The phrases in bold are crucial.

Where you start determines where you end up.
This rests on a person, a leader, or a group identifying their motivation. What changes are they making and why? What are they throwing overboard and why? What is their intention? What is their motivation? What's driving the bus? What do they hope to achieve?

Many of these changes we seem to embrace as "good" but others get labeled "rejection"
Again this rests on a person or group or leader identifying what their criteria are for determining "good" or "rejection."

We have free will, and if "variants start up," which they have throughout history, where have they led? Look at the results. Look at the outcome.
If a person (any person) does not study their history and learn from their history, they are bound to repeat the same mistakes over and over. If we as Jews do not study our history and learn from our history, we are bound to repeat the same mistakes over and over. We have free will to do so. And we continue to do so.

The Torah is not ancient history. It is happening now. In our daily life and in our current events.

Shabbatai Zvi is a "variant." Hellenized Jews are a "variant." Crstnty is a "variant." Korach is a "variant." The Baal Shem Tov is a "variant." The Haskalah is a "variant."

And again look at the outcome, the results, for each of these. What did each of these "variants" lead to? What has been the outcome for each of these? Did they last? Were they embraced? Are they growing or are they declining? What impact have they had on Judaism, and how Jews are treated individually and collectively? What impact have they had on Judaism in the home?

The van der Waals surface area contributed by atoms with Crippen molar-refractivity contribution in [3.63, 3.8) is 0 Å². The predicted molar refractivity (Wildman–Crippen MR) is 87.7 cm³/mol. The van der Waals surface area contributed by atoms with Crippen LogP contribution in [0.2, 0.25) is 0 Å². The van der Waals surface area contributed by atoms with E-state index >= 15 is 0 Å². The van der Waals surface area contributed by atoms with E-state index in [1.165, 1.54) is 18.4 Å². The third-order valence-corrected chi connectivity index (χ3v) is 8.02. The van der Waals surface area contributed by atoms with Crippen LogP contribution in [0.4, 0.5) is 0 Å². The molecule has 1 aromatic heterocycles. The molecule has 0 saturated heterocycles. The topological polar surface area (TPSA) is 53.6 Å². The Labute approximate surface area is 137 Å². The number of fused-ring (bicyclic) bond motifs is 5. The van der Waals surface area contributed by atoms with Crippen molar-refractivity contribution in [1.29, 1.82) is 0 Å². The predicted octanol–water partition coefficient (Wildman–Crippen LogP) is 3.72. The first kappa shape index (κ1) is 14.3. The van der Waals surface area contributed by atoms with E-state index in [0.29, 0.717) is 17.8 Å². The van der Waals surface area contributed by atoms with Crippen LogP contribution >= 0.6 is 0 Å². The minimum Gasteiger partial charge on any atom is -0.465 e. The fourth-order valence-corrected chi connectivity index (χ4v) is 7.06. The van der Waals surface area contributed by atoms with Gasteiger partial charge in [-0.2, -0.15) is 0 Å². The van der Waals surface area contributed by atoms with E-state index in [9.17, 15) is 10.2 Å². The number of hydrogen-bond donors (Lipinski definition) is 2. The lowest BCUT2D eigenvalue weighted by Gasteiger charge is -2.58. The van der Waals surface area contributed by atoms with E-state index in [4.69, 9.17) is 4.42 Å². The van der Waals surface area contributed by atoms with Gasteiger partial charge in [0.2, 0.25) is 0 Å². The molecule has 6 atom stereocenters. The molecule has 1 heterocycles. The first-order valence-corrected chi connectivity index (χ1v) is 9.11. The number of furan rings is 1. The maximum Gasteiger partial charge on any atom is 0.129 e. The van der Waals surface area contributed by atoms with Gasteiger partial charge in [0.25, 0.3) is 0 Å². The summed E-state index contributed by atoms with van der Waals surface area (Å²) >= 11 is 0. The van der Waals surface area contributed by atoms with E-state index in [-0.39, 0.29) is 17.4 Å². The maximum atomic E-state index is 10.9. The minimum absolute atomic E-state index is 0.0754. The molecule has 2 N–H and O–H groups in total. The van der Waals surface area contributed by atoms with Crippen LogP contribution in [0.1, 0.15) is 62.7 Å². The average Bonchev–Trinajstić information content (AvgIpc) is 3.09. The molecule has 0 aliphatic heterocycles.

"the end is hidden in the beginning." the motivation shapes the outcome. a mitzvah leads to a mitzvah. a transgression leads to a transgression. a person is led in the way he wants to go.

Last edited by Tzaphkiel; 03-13-2019 at 10:38 AM..
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Old 03-13-2019, 10:22 AM
 
Location: NJ
1,377 posts, read 493,994 times
Reputation: 590
Quote:
Originally Posted by Tzaphkiel View Post
Shabbatai Zvi was a "variant." Hellenized Jews were a "variant." Crstnty is a "variant." Korach is a "variant." The Baal Shem Tov was a "variant." Chassidus was a "variant." The Haskalah was a "variant."